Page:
“I don't know a single economist who knows an economic textbook from an LL Bean catalog that says under all circumstances, no matter what the economy is doing, that you should raise rates every time you have a meeting or vice versa.”

Trump’s ongoing war against the Fed has forced Republicans to walk a careful line between supporting the president and the bank’s independence. Most GOP senators are generally pleased with Powell, a Republican, and don’t share Trump’s vitriolic views of his hand-picked Fed chief.

“I think [Powell has] done a very good job within the Fed. The Fed is supposed to be independent—I think he's done that,” said Sen. Mike RoundsMike RoundsGraham's COVID-19 'breakthrough' case jolts Senate White House cyber chief backs new federal bureau to track threats Eight Republicans join Democrats to confirm head of DOJ environmental division MORE (R-S.D.), a Banking panel member.

Rounds added that Trump’s criticism is “a healthy give and take,” explaining that Trump “wants the same thing we all do, which is a really strong economy, and he's going to lobby hard for whatever he thinks works for the economy.”

While Republicans generally cede that Trump has a right to rip the Fed, they’ve rejected his most overt threats to its independence. After sinking Trump’s planned nominations of Moore and Cain, the GOP demanded closer coordination on future picks with the White House.

Shelton’s name has circulated for months as a potential Fed pick, and top White House economic adviser Larry KudlowLarry KudlowMORE said Tuesday that he’s met with members of the Senate Banking Committee to gauge support for her nomination.

“They let that name float out there for a while before nominating her, so I would take that to mean that there isn't very big, significant enough Senate Republican opposition to derail her,’ Katz said. 

But Katz added that Shelton faces a narrow path toward confirmation that depends on successfully quelling concerns about her evolving and unconventional ideology.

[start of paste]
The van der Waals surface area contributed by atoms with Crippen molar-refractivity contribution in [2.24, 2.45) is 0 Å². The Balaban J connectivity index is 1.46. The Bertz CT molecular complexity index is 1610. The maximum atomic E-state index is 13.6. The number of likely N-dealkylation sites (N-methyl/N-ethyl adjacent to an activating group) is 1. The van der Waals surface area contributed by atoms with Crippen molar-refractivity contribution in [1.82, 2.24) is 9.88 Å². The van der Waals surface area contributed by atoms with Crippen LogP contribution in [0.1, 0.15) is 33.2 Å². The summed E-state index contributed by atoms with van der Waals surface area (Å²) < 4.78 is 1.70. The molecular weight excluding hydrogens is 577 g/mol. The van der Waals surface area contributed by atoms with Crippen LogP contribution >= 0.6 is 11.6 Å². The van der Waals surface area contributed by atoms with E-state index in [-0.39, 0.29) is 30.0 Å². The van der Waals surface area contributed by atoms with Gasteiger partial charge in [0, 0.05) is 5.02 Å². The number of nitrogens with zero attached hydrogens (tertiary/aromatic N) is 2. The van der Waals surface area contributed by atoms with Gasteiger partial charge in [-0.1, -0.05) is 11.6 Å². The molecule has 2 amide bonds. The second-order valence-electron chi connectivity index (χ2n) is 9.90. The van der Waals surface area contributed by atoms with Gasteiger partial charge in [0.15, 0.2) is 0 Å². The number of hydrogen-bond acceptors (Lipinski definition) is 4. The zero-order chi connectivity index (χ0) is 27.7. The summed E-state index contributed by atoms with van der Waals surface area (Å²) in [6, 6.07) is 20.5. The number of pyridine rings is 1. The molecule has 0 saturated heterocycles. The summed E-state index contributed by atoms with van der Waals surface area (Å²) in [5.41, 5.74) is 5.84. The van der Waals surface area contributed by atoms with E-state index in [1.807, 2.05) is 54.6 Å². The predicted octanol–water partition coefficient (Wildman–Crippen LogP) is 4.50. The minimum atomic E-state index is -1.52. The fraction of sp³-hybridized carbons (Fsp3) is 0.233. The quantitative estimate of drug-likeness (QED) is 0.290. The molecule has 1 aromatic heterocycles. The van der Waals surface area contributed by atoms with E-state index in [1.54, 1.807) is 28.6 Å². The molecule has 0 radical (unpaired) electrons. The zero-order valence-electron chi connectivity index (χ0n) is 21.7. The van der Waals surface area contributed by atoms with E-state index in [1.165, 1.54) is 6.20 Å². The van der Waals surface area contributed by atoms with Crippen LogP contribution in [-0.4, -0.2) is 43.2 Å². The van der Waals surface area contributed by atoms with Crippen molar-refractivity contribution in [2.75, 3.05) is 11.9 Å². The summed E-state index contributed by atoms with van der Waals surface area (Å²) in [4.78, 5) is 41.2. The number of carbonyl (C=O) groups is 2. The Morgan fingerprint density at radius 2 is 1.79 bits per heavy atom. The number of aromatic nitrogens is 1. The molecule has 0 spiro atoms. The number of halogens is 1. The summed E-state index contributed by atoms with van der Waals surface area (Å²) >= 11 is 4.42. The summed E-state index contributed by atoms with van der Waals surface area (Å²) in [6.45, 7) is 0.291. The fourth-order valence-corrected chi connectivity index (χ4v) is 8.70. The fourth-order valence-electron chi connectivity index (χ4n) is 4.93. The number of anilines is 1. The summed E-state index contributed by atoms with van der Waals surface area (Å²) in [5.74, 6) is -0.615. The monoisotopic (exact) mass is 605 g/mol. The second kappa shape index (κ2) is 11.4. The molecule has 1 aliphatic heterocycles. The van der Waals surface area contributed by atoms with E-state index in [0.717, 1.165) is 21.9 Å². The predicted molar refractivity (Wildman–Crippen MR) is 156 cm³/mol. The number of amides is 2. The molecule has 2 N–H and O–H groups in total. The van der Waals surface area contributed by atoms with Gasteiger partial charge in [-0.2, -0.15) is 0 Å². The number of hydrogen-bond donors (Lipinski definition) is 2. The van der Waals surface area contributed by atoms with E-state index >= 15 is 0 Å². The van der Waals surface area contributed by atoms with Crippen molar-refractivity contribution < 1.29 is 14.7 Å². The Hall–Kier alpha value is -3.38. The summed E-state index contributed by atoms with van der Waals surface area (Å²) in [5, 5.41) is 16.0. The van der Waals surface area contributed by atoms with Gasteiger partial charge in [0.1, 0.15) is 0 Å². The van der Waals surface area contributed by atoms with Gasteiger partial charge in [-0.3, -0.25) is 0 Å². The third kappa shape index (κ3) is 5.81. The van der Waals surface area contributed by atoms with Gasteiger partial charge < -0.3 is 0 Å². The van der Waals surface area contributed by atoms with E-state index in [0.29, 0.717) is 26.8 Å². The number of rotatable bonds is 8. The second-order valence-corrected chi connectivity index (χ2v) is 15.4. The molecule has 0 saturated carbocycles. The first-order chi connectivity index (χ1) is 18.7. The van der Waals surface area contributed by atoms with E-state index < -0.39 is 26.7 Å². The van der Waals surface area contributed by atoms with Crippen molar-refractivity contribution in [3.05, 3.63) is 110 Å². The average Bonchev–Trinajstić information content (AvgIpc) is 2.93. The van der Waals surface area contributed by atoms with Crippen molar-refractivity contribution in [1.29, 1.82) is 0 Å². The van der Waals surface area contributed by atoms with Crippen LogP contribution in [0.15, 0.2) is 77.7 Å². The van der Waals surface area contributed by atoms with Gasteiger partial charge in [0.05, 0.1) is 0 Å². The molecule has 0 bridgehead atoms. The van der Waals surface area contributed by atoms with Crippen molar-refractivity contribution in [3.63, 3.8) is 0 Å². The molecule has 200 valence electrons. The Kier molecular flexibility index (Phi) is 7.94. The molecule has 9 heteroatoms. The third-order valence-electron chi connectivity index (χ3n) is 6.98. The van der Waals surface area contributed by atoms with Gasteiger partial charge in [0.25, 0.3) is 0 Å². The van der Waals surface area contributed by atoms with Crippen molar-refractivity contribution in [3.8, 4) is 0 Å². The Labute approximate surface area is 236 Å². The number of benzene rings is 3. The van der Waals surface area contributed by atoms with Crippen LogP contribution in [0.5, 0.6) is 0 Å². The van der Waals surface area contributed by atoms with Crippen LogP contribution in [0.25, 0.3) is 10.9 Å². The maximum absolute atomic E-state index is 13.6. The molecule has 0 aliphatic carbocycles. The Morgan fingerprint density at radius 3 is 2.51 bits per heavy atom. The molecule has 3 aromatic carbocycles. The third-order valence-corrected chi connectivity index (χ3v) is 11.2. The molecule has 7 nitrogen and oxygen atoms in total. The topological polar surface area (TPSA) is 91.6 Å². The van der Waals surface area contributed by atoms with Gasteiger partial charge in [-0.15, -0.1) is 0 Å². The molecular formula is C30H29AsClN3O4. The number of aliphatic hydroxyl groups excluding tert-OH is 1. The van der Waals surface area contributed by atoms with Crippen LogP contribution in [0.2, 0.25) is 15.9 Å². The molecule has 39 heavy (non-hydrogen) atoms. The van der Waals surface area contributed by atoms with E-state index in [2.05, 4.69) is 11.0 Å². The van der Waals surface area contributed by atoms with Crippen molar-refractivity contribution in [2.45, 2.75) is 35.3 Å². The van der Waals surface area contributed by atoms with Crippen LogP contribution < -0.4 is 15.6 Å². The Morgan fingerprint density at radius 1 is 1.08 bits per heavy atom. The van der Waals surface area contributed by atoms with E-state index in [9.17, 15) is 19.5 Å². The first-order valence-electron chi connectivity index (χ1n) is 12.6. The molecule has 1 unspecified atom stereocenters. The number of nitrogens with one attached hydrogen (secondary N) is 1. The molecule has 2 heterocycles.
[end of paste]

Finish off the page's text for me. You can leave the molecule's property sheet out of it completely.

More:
Shelton, like Trump, had criticized the Fed under former Chair Janet YellenJanet Louise YellenOn The Money: Biden, Pelosi struggle with end of eviction ban | Trump attorney says he will fight release of tax returns Yellen to brief House Democrats on Tuesday on rental aid Missed debt ceiling deadline kicks off high-stakes fight MORE for keeping interest rates close to zero while the economy recovered from the 2008 recession. She then flipped her views on monetary policy after Trump’s election, calling on the Fed to cut rates despite solid economic growth and unemployment near record lows.

In a Wednesday op-ed for the Washington Post, Shelton insisted that her positions on interest rates reflect her view that “it is important to be able to include the Fed in discussions of how best to safeguard financial stability and promote productive economic growth.”

“Questioning the Fed’s infallibility in making monetary policy decisions should not be interpreted as an attack on its “independence” but rather an honest effort to stir much-needed debate,” Shelton wrote. 

Kudlow also rejected accusations that Shelton has flip-flopped or holds views too on the fringe for the Fed.

“There's no way that Judy Shelton is radical. There's just no way,” Kudlow told reporters Monday. “God forbid anybody should change their forecast. I mean, c'mon.”

Democrats have rolled their eyes at such defenses and insist Shelton’s conspicuous turn toward supporting cheap money under Republicans is proof she would be little more than a crony for Trump at the Fed. 

Sen. Sherrod BrownSherrod Campbell BrownNew spotlight on secretaries of state as electoral battlegrounds Top Democrat: 'A lot of spin' coming from White House on infrastructure Schumer's moment to transform transit and deepen democracy MORE (D-Ohio), ranking Democrat on the Senate Banking Committee, said Shelton’s “is unqualified and political as the two that collapsed because of Republican opposition,” referring to Cain and Moore.

“She's changed her positions on everything. She's auditioned for this job by speaking through media to Trump,” Brown told reporters Tuesday. “She brings into question the independence of the Fed.”